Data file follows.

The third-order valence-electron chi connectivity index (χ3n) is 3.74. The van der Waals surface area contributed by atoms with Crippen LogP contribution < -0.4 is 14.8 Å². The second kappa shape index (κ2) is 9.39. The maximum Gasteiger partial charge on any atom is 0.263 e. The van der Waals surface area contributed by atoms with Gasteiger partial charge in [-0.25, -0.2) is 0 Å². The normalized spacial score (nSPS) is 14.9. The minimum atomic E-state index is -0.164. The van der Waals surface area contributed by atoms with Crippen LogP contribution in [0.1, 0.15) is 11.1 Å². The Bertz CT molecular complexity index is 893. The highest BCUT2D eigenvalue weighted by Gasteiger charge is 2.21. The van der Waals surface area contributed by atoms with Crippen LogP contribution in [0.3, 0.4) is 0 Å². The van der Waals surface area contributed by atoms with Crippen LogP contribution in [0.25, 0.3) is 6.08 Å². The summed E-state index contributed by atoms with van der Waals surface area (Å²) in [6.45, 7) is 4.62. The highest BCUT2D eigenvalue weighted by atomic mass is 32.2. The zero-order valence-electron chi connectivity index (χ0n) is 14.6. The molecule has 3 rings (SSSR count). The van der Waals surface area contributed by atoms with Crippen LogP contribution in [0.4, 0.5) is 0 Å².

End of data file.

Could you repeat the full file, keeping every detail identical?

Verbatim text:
The third-order valence-electron chi connectivity index (χ3n) is 3.74. The van der Waals surface area contributed by atoms with Crippen LogP contribution < -0.4 is 14.8 Å². The second kappa shape index (κ2) is 9.39. The maximum Gasteiger partial charge on any atom is 0.263 e. The van der Waals surface area contributed by atoms with Gasteiger partial charge in [-0.25, -0.2) is 0 Å². The normalized spacial score (nSPS) is 14.9. The minimum atomic E-state index is -0.164. The van der Waals surface area contributed by atoms with Crippen LogP contribution in [0.1, 0.15) is 11.1 Å². The Bertz CT molecular complexity index is 893. The highest BCUT2D eigenvalue weighted by Gasteiger charge is 2.21. The van der Waals surface area contributed by atoms with Crippen LogP contribution in [0.3, 0.4) is 0 Å². The van der Waals surface area contributed by atoms with Crippen LogP contribution in [0.25, 0.3) is 6.08 Å². The summed E-state index contributed by atoms with van der Waals surface area (Å²) in [6.45, 7) is 4.62. The highest BCUT2D eigenvalue weighted by atomic mass is 32.2. The zero-order valence-electron chi connectivity index (χ0n) is 14.6. The molecule has 3 rings (SSSR count). The van der Waals surface area contributed by atoms with Crippen LogP contribution in [0.4, 0.5) is 0 Å².